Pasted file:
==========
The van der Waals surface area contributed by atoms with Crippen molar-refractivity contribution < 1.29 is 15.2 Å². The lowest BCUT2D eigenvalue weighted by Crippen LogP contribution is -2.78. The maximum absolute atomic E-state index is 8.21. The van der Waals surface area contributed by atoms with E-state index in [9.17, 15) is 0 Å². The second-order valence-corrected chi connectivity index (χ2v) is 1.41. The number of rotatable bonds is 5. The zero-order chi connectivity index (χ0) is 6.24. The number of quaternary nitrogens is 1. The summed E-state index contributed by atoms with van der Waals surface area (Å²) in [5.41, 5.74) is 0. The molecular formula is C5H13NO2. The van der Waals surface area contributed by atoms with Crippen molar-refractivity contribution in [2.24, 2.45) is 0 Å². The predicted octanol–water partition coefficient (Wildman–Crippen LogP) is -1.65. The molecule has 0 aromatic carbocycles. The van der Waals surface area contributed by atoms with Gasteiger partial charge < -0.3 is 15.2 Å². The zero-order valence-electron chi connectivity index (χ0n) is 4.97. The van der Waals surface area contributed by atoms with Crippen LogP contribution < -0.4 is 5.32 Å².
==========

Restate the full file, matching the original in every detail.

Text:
The van der Waals surface area contributed by atoms with Crippen molar-refractivity contribution < 1.29 is 15.2 Å². The lowest BCUT2D eigenvalue weighted by Crippen LogP contribution is -2.78. The maximum absolute atomic E-state index is 8.21. The van der Waals surface area contributed by atoms with E-state index in [9.17, 15) is 0 Å². The second-order valence-corrected chi connectivity index (χ2v) is 1.41. The number of rotatable bonds is 5. The zero-order chi connectivity index (χ0) is 6.24. The number of quaternary nitrogens is 1. The summed E-state index contributed by atoms with van der Waals surface area (Å²) in [5.41, 5.74) is 0. The molecular formula is C5H13NO2. The van der Waals surface area contributed by atoms with Crippen molar-refractivity contribution in [2.24, 2.45) is 0 Å². The predicted octanol–water partition coefficient (Wildman–Crippen LogP) is -1.65. The molecule has 0 aromatic carbocycles. The van der Waals surface area contributed by atoms with Gasteiger partial charge < -0.3 is 15.2 Å². The zero-order valence-electron chi connectivity index (χ0n) is 4.97. The van der Waals surface area contributed by atoms with Crippen LogP contribution < -0.4 is 5.32 Å².